On Sunday at the AUA conference there was a poster (#159) titled ADJUVANT VS. SALVAGE RADIATION THERAPY FOLLOWING PROSTATECTOMY FOR LOCALLY ADVANCED PROSTATE CANCER: RESULTS FROM SEER-MEDICARE written by Keith J. Kowalczyk, etal. The researchers evaluated the optimal timing of external beam radiation (RT) after the completion of a radical prostatectomy (RP) as primary treatment for prostate cancer. The big debate centers on when to use RT. Some clinicians favor its use as adjuvant therapy (therapy prior to any sign of a recurrence) while others reserve RT only at the time of a recurrence (salvage therapy).

The researchers performed a population-based analysis to determine whether there is a survival benefit for post-RP adjuvant versus salvage RT. They used the Surveillance, Epidemiology, and End Results (SEER)-Medicare linked data from 1995-2005, and identified 1692 men undergoing RP who received adjuvant (n=772) versus salvage RT (n=920).

The research outcomes included overall survival (OS), disease specific survival (DSS), bone-related events (pathologic fracture and/or metastasis), and use of salvage hormone therapy (administered more than 12 months following RT).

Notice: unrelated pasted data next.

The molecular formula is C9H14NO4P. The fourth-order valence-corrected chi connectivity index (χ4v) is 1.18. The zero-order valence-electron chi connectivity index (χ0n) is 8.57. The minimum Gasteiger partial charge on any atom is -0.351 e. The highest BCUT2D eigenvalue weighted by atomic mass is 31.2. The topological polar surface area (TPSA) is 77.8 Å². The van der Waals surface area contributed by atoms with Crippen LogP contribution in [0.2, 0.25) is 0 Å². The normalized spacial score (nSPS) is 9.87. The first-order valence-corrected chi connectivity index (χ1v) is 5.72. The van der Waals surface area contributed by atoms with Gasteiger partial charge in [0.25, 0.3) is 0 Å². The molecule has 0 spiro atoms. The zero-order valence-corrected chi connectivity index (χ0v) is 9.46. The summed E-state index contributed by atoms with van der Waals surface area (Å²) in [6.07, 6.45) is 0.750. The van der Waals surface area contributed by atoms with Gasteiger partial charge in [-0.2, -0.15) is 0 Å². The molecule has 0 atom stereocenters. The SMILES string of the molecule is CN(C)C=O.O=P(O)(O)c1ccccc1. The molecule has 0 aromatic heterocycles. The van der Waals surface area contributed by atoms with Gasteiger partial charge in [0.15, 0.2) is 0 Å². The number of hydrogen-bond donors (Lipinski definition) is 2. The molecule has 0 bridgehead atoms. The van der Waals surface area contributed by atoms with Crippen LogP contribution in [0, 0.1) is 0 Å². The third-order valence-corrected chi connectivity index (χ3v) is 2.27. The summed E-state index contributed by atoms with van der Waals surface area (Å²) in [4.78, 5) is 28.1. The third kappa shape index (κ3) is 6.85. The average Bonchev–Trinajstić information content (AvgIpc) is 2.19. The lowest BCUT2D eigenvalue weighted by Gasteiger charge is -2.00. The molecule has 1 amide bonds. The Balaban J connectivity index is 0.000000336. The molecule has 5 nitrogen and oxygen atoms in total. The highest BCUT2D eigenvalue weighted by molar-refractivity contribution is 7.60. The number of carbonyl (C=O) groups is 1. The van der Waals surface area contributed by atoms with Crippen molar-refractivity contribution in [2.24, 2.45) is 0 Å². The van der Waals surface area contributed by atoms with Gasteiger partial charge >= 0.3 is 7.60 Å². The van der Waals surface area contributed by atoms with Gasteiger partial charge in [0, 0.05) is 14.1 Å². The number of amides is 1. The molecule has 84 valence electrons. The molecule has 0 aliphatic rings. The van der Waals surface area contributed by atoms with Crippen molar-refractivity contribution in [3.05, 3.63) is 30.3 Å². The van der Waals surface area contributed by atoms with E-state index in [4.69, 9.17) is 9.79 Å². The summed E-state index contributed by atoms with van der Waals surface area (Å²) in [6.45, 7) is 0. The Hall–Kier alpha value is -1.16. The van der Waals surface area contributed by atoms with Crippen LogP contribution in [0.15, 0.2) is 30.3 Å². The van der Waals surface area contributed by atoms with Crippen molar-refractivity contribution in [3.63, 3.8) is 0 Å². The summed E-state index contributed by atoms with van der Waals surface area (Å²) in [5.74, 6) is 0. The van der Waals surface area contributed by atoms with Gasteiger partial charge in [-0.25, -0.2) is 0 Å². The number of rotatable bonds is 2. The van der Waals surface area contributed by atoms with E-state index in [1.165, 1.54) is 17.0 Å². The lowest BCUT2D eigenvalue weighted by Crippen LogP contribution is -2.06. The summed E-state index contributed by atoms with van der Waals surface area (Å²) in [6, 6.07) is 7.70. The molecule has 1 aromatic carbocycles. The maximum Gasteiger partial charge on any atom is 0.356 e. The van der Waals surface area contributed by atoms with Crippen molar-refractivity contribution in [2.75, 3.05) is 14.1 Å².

They found that:

1- Men undergoing adjuvant versus salvage RT were more likely to have poorly differentiated tumors (60.9% vs. 48.6%, p<0.001), however they experienced improved disease specific survival (DSS) by 98.7% vs. 95.4%, improved overall survival (OS) by 85.4% vs. 80.7%, and fewer bone-related events 14.1% vs. 21.3%.2- Using time-at-risk analyses, the men who underwent adjuvant vs. salvage RT experienced improved disease specific survival (DS), 0.29 vs. 1.0 prostate cancer related deaths/100 person years and fewer bone related events, 2.60 vs. 3.07 events/100 person years.3- However, adjuvant versus salvage RT was also associated with greater use of salvage hormonal therapy (1.74 vs. 1.08 events/100 person years) and similar overall survival (OS), 2.46 vs. 3.07 events/100 person years. The conclusions are clear:There conclusions from this study were:1- Men undergoing adjuvant vs. salvage RT had improved disease specific survival (DSS) as well as fewer bone related events.2- Overall survival is similar in those undergoing adjuvant versus salvage RT, although there was a trend favoring adjuvant RT.Since this is a population prospective analysis it does not qualify as level one evidence, however it does provide an insight which should be considered when trying to decide on the use of adjuvant vs. salvage therapy after failed prostate cancer surgery.Joel T. Nowak, M.A., M.S.W.